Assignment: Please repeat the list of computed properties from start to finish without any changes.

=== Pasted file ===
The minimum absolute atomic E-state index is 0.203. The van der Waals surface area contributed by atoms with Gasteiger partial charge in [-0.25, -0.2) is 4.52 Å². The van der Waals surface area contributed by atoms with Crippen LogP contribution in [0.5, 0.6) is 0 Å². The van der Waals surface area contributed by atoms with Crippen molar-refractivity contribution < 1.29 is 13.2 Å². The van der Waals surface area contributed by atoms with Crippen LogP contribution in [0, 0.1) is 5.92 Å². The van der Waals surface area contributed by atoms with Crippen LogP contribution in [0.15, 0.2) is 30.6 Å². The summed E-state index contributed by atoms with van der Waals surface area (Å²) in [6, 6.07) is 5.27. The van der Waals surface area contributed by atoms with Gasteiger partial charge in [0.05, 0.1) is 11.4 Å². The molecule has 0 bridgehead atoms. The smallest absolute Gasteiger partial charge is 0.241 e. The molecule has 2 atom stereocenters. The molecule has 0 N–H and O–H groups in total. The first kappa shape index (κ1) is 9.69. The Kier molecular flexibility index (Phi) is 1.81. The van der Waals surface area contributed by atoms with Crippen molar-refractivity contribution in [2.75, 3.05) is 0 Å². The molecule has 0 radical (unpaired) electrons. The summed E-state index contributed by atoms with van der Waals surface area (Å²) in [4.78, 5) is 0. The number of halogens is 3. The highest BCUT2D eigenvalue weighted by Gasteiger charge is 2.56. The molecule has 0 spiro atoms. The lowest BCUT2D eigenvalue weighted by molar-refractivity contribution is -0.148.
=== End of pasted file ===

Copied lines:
The minimum absolute atomic E-state index is 0.203. The van der Waals surface area contributed by atoms with Gasteiger partial charge in [-0.25, -0.2) is 4.52 Å². The van der Waals surface area contributed by atoms with Crippen LogP contribution in [0.5, 0.6) is 0 Å². The van der Waals surface area contributed by atoms with Crippen molar-refractivity contribution < 1.29 is 13.2 Å². The van der Waals surface area contributed by atoms with Crippen LogP contribution in [0, 0.1) is 5.92 Å². The van der Waals surface area contributed by atoms with Crippen LogP contribution in [0.15, 0.2) is 30.6 Å². The summed E-state index contributed by atoms with van der Waals surface area (Å²) in [6, 6.07) is 5.27. The van der Waals surface area contributed by atoms with Gasteiger partial charge in [0.05, 0.1) is 11.4 Å². The molecule has 0 bridgehead atoms. The smallest absolute Gasteiger partial charge is 0.241 e. The molecule has 2 atom stereocenters. The molecule has 0 N–H and O–H groups in total. The first kappa shape index (κ1) is 9.69. The Kier molecular flexibility index (Phi) is 1.81. The van der Waals surface area contributed by atoms with Crippen molar-refractivity contribution in [2.75, 3.05) is 0 Å². The molecule has 0 radical (unpaired) electrons. The summed E-state index contributed by atoms with van der Waals surface area (Å²) in [4.78, 5) is 0. The number of halogens is 3. The highest BCUT2D eigenvalue weighted by Gasteiger charge is 2.56. The molecule has 0 spiro atoms. The lowest BCUT2D eigenvalue weighted by molar-refractivity contribution is -0.148.